NOTE: these points only apply to Canadian production, and Ontario specifically.  We have a “supply managed” system (unlike most jurisdictions in the world, which work as free-enterprise)…..this means that you need to own quota (basically, you need a license to own more than 99 laying hens), and since the amount of quota is fixed, it needs to bought from someone who already has it.


  • Laying hen quota costs more than $200 per bird, regardless of production type (free-run, caged, organic….whatever)
  • White hens kept in conventional cages are the base of the payment system….all other types of production get a premium on TOP of this (~5% for brown, ~5% for omega eggs, 20-30% for free run, >30% for organic)
  • Cage systems cost in the ballpark of $40 PER BIRD to buy (see the images of cages in my video, or some of the pictures in my other posts….its a LOT of stainless steel!!)
  • Non-caged systems cost ~$20 per bird to buy
  • Caged birds will eat about 10% less than non-caged birds
  • Caged birds will lay about 3-5% more eggs than non-caged (really variable….well run non-caged farms will lay more than mediocre caged barns)

I don’t want to use exact numbers because some people don’t like it when you talk about how much they earn, and the farmers I work with are no different, and I don’t want to offend anyone.  The number that professional farmers use to evaluate their success each year is the profit per hen above the cost of the feed and the cost of the 19 week old pullet (the 2 biggest yearly expenses).  You will have to take my word for it that free run flocks will usually make $1-$1.50 more profit per year per bird than a white bird caged flock.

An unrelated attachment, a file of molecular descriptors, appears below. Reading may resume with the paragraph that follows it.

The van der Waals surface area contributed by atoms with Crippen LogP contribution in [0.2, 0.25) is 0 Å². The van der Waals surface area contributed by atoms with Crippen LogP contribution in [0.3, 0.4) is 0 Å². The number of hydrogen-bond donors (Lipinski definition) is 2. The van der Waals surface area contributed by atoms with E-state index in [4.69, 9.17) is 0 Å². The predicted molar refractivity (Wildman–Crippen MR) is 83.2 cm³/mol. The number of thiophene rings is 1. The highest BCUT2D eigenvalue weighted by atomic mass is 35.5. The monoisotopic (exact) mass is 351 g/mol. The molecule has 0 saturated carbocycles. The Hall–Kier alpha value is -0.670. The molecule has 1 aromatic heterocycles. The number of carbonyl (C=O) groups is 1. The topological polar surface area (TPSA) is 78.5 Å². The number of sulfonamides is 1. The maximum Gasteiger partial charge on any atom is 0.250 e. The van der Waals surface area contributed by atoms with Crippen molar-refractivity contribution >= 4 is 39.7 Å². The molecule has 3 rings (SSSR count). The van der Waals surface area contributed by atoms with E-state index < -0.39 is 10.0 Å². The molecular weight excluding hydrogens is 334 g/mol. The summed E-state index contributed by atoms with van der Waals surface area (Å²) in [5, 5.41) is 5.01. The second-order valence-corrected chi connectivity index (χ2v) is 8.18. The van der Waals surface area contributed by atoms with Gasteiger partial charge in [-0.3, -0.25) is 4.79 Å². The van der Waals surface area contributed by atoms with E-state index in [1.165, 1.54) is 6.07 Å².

If it costs the same to have the license to own the bird (by far the biggest expense in the system we have), costs less to build the barn, and the birds make more profit per year than caged birds… do the caged hens make more money?

I’ll let you in on a little secret…..they don’t.  Increasing profit is NOT why hens were housed in cages originally, and it isn’t the driving force today.  There are lots of reasons why hens are kept in cages, and I plan to talk about them in other entries, but to increase profits is not one of them (again….economics are different in other places….this discussion is about the Canadian model). 

Everyone has an opinion on the issue of keeping hens in cages, and I am not trying to change that (at least not in this post……), but PLEASE don’t think that egg farmers keep hens in cages because that is how they make more money… makes the base premise wrong, and the discussion on how to improve egg production can’t proceed from there.

Thanks for letting me get that off my chest…..back to your regular programming….

Mike the Chicken Vet

Hatching Success!!!!

I spent the day on pins and needles.  I had not anticipated how nervous I would be when I set up an incubator and hatching eggs for my daughter’s kindergarden class.  (See my post…Kindergarden Incubator).  My daughter was SO PUMPED about the chicks that were coming today….as were her friends.  All day, I was wondering what was going to happen if none of the eggs hatched?  After all, it was a pretty rudimentary design, and maintained by the teacher, who had absolutely no experience…..I kept envisioning my little, trusting, five year old having her confidence in the world order shattered when none of the eggs hatched.